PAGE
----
Categories: Wednesday ripples 2 Comments

The Return to Our Best Self

Every once in a while we need to unclutter.  Seasonally, or as the need arises, we unclutter closets, drawers, sheds, garages, basements, attics…you get the idea.  Even our computers need to be defragged.

So it only makes sense that our souls also need uncluttering.  That’s what the Jewish high holy day of Yom Kippur (Sept. 18-19th) is about: defragging our souls.  This Day of Atonement gives participants a chance to repent, though my friend, Rabbi Birnham, suggests ‘repent’ is perhaps better understood as a “return” (teshuva) to our best self.

When we de-clutter a shed, for example, we make it easier to move around.  It’s the same for our soul.  Certain practices help us notice what’s cluttering our heart or weighing on our mind that we may not fully realize but is restricting love, peace and joy to move around within and through us.

In the 12th century, the great scholar, Maimonides, taught four practices for “return”:

  • Recognize what you’ve done that hurt someone or created suffering in some way
  • Regret the action — in addition to seeing the fault, one must feel it
  • Resolve not to do that again
  • Repair what was broken, as best you’re able

Aware of the pull of habit and the rigid tendencies of our character, Rabbi Birnham added one more:

  • Repeat…not!

This is nothing new to those involved in a 12-Step program which includes the need to do a fearless moral inventory, make a confession, and do what one can to make amends.  It’s hard, of course, but when engaged with a sincere heart, incredibly freeing.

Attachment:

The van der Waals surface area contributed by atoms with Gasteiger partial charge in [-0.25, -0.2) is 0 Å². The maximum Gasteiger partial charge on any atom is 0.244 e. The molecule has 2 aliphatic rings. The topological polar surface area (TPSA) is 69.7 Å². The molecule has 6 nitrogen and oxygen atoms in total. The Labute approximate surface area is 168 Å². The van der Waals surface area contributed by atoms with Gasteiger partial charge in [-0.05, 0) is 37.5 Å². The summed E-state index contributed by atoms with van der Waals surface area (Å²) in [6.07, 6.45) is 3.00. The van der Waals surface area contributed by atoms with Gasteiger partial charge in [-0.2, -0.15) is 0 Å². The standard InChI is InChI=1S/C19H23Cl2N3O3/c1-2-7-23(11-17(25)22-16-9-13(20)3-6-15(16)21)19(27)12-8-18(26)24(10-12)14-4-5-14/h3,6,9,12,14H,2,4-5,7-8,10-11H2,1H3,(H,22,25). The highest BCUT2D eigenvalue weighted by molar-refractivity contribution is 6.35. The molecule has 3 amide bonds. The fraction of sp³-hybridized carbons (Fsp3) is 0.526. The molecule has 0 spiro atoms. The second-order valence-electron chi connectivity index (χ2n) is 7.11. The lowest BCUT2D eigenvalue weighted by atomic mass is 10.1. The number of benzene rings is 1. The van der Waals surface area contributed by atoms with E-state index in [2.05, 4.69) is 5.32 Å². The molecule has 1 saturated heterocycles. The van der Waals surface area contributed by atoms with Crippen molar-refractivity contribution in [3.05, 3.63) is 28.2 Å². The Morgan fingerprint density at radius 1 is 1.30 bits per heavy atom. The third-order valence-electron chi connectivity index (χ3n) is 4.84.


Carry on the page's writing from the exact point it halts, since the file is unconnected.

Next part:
Yom Kippur isn’t in our tradition, but these practices certainly are. With a connection to our Jewish roots, all of us are invited to return to our Source.   

“Rather than allow ourselves to be burdened by regret for our past misdeeds,

we must strive to develop the inherent goodness

which lies hidden in our souls…”

Rabbi Joseph Stern

Comments (2)

  1. Hi, Dan!

    Thanks for the article. I like and support the concept/insight the article is proposing. I believe it is healthy for us to regularly do the decluttering. I will share your article with friends. Before I say “bye,” I have a question to ask you: Was that a picture of your office now??? Just kidding …

  2. Ah, Gani! You know my office too well. I take solace in a quip by Einstein, “If a cluttered desk indicates a cluttered mind, then an empty desk…?”

    Great to hear from you and may we all find freedom to move in our de-cluttering practices!
    Dan

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